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Fake Emergency Calls from Loved Ones


Receiving a phone call from a member of your family or a close friend when they are in a dangerous situation or trouble can be a stressful time. Instincts will want you to act quickly to alleviate their issue and ensure they are safe as soon as possible. Trying to remain calm will be difficult, but it's important to stay as level-headed as possible during these moments. Being level-headed and taking the time to process and understand the situation will be safer for all parties involved, because hurried decisions can lead to more problems. Scammers are also hoping you'll be so hurried and panicked that you won't notice they aren't really who they claim to be.

It's terrible to think that scammers could take advantage of people in this way, but the families targeted for these scams, on average, lose $11,000. Scammers always want their targets to act quickly and will use langauge to try and ensure the person they are talking to won't take any additional steps that could disprove their scheme. It's also terrible to think that you may have to place doubt onto a loved one during their time of need, because of being cautious. However, in both instances it's crucial to verify facts and proceed with caution.

Before The Call Happens

When dealing with scammers that prey on families, the best solution is to talk to your loved ones about these scams before they happen. Ensure they know that you will assist them in whatever they need in times of emergency, but that questions may be asked in order to ensure they have all the details and are sure that it is really their family member on the other side of the phone. While these scams might not be as common as others, it is still good to be prepared and aware of them. 

Developing a family safe word or a question that only that person may know the answer to can be a quick and easy way to determine if the call is real or not. Selecting a word or phrase should ensure that it is easy to remember, not easily guessed, and not based on something you saw in a movie or TV Show. While asking about a pet or specific relative seems simple enough, scammers watch the same things you do and maybe recognize this and be able to guess the answers or words easier.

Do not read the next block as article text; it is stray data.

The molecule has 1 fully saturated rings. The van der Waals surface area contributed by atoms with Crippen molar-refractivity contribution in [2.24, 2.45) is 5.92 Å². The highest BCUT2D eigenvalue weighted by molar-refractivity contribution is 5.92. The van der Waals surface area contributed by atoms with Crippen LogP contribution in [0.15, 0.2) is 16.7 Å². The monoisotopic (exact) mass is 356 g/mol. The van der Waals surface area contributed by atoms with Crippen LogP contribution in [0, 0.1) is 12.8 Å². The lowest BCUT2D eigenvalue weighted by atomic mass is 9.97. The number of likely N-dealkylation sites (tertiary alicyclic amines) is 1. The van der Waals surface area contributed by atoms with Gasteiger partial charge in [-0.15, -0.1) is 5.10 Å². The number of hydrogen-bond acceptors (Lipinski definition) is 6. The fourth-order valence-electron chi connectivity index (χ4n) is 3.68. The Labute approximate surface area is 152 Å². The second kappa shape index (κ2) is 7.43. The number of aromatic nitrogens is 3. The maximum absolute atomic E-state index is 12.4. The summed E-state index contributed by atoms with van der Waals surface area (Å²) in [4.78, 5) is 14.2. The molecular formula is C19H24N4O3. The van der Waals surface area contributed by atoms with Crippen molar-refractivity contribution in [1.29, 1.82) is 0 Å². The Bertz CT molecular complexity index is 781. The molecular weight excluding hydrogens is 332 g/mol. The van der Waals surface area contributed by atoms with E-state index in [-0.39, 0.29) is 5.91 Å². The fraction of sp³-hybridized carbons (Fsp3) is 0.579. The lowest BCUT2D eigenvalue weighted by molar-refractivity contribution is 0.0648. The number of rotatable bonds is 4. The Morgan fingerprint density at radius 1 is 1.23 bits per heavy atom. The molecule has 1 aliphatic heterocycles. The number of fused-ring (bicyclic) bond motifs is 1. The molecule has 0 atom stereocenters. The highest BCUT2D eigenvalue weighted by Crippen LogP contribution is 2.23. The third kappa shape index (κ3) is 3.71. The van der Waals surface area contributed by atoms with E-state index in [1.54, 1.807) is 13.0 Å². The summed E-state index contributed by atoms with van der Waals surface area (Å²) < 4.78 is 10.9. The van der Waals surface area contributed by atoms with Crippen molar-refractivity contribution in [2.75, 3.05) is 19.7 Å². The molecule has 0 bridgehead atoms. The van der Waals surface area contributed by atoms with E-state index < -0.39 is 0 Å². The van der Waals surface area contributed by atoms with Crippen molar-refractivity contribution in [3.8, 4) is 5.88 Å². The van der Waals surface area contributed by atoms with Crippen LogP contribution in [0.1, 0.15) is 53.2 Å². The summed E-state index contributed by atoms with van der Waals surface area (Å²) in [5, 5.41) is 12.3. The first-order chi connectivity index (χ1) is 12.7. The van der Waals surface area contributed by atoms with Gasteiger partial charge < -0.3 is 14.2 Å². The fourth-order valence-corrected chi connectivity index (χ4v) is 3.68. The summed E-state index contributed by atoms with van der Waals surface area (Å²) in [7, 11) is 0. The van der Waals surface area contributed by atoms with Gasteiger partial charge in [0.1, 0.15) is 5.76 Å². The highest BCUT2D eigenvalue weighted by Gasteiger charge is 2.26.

Explain how any monetary assistence will be sent to them and ensure you have set-up safe ways to send your family and friends emergency money. Whether you share access to a joint account and can transfer funds into it, know their Venmo, CashApp, or Paypal information, or can come to the person to offer assistance - ensure the methods are secure and trackable.

If the Call Happens

If you receive a call from someone claiming to be a family member or friend here are some things to keep in mind:

  • Keep calm and level-headed. If this is a scam, you need to be able to determine that quickly. If this is not a scam, you need to be able to provide assistance to your loved one without elevating their current state of stress.
  • Scammers can spoof phone numbers easily. They can find phone numbers of family members and make it appear as if the call is coming from that person's number. Do not rely on Caller ID to verify identity.
  • Remember anything discussed with family members or friends about these types of calls. Ask any questions that have safe-words as their response. Your family and friends should be aware of this need to verify their identity and should not be alarmed or upset that you are doing so.
  • Reach out to your family member or friend directly or through another close contact. Text messages can usually be sent while still on the phone with someone, so this could be the quickest way to ensure the real person is safe. Hanging up and calling the person directly should also be an option that doesn't alarm the person.
  • Never send money via wire transfer or purchase gift cards to alleviate any problems that require payment. This is just like cash and will be difficult to recover. 
  • Do not allow yourself to be transferred to another person or require you to contact a 3rd party. This is a common tactic that scammers will use in these cases. They want to get you off the phone with who they are pretending to be as fast as possible, to avoid you discerning that they are not who they claim to be.
  • As with most other scams, asking yourself if this call or behavior is out of the ordinary. If this is how conversations with this person normally go or if this seems unusual. If they are getting frustrated or try to escalate your level of stress or concern - determine if this is how a reasonable person would react.
  • Social Media can provide scammers with personal information, photos for specifics about the person they are posing as or others, and in some instances videos that can provide voice samples which scammers can easily adopt into AI technology to replicate a voice. This can make calls more believable, because they will either sound like the person or be able to make claims about other things learned through social media.

Scams like this can seem extreme and being over-prepared for it might seem like too much, but even if this scam does not happen to you, there is nothing wrong with being prepared. By being prepared you can ensure everyone you care about can get the help they need, when they really do need it. 

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